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Tagged: telecom

Canadian Telcos Appoint Ex-Cabinet Ministers To Their Boards

This post originally appeared on Techdirt.

Two of Canada’s big three telcos have recently appointed former cabinet ministers of the ruling party’s government to their respective boards. A few weeks ago, Bell appointed Jim Prentice, who was responsible for telecom policy and regulating companies like Bell while serving as Minister of Industry in 2007-2008. Then, while former cabinet minister Stockwell Day’s new “government relations” not-a-lobbying-firm has raised concerns about loopholes in lobbying laws, this past weekend Telus named Day to its board. (How long until Rogers aligns with industry standards and finds an ex-minister of their own?) OpenMedia.ca decried both appointments as examples of big telecom “cozying up to the government,” but journalist Peter Nowak argues it’s the system’s fault: “Lobbying is so pervasive and deeply integrated” into the system that the only way to deal with it seems to be to “fight fire with fire,” as even new wireless carriers have quickly learned — i.e. don’t hate the players, hate the game.

Neither Prentice nor Day will be lobbyists, but it seems obvious that their knowledge of government is being sought for the purposes of lobbying. In the broadband space, Bell has been butting heads with the government and regulators over issues like wholesale usage-based billing. In the wireless space, the next spectrum auction is approaching and incumbents want to avoid a repeat of the last auction, where 40% of the spectrum was reserved for new entrants and the government forced incumbents to offer roaming agreements — rules ironically set by Bell’s new board member, Jim Prentice.

Are these appointments examples of regulatory capture? It might appear that way. It’s certainly a case of telcos gearing up for a heavy round of lobbying that’s unlikely to favor consumers, but it’s hardly a case of blatant revolving doors. Day was not actually responsible for telecom policy, and Prentice was behind rules that angered incumbents. If the government favors incumbents in the next spectrum auction or backs down on wholesale usage-based billing, that would be a different story, but Canadian incumbents are scrambling because they’ve lost some big battles. This isn’t so much a cause for deep concern as it is a challenge to those who favor more competition in Canada to keep pressing the government to follow through on what it’s started.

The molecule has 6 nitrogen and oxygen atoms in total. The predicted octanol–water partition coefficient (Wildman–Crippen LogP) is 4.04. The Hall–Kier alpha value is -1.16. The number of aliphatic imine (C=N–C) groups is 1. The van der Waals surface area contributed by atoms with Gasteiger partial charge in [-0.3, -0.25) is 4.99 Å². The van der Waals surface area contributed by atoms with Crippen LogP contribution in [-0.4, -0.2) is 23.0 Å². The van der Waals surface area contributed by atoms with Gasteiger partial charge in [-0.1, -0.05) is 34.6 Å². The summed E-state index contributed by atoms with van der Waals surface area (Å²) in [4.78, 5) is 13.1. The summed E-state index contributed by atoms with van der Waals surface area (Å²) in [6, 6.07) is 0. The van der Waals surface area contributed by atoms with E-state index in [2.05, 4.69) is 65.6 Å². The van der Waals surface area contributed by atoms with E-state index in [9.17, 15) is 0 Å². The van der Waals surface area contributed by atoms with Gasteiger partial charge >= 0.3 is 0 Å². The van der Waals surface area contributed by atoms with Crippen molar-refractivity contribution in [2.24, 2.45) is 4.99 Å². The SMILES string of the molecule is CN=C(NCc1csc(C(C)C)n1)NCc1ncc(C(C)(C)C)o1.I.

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WIND Mobile Launches Reasonable Data Plans In Canada

WIND Mobile’s pricing plans brought a breath of fresh air to the Canadian wireless landscape last December, but customers have been asking for less expensive data. WIND offered a great $35/month unlimited data add-on, but nothing below that for general purpose data.

Well, today, WIND announced new data add-ons. Just like their voice plans (and unlike what I was used to with Rogers), WIND’s data add-ons are brilliantly simple and easy to understand.

Here’s my take:

Add-On Social Charged Infinite
Cost $10/month (+ overage)
 
$20/month (+ overage)
 
$35/month. Period.
 
Data Included 50 MB/month
 
500 MB/month
 
unlimited
 
Overage rate 20¢/MB
$10 / 50 MB
 
4¢/MB
$20 / 500 MB
 
n / a
 
Monthly break-even 100 MB
x 20¢/MB = $20
 
875 MB
x 4¢/MB = $35
 
n / a
 
My Thoughts Makes sense if you only use mobile data occasionally, or for mostly text.

e.g. My mom, who uses mobile data mostly for email, and occasionally to browse the web
 

Makes sense if you browse the web regularly, and stream/download audio or video sometimes.

e.g. My fiancée, an average web user (email, social networking sites, chat, photos, maps, the occasional audio/video stream)
 

Makes sense if you stream/download audio or video a lot, or if you want to tether your mobile device with your laptop.

e.g. A geek like me, especially if I’m tethering, though I might even consider downgrading to Charged.
 

The monthly break-even point is not necessarily the long-term break-even point. Even if you go over the monthly break-even point occasionally, a smaller plan might be less expensive on average over time.

Pay Before to cap spending. If you’re concerned about overage charges, you can go Pay Before and only put in as much money as you’re willing to spend each month. Unlike other carriers, WIND offers Pay Before customers access to the same plans and add-ons.

Although these rates only apply in Home Zones, WIND is expanding it’s Home Zones daily, with the ambition of building a national 3G network. Right now, the Home Zones are Toronto, Calgary, Vancouver, Ottawa and Edmonton.

No More Getting Ripped Off

Coming from a family that’s been ripped off by Rogers for way too long, this is a breath of fresh air. Working through a Rogers bill involves a labyrinth of plans (fixed versus flex rate, Pay-As-You-Go versus regular wireless), vague details, ridiculous contracts, outrageous early cancellation fees, and sales reps who don’t understand half of it. The game is to do a detailed analysis of your usage and their offerings (including the fine print and hidden costs), and try to match them up as best you can. Otherwise, Rogers will happily take as much of your money as it can. Bell and Telus are hardly different.

I’m thankful for a wireless company that is trying to earn money by making things easy to understand, rather than profiting from confusion.

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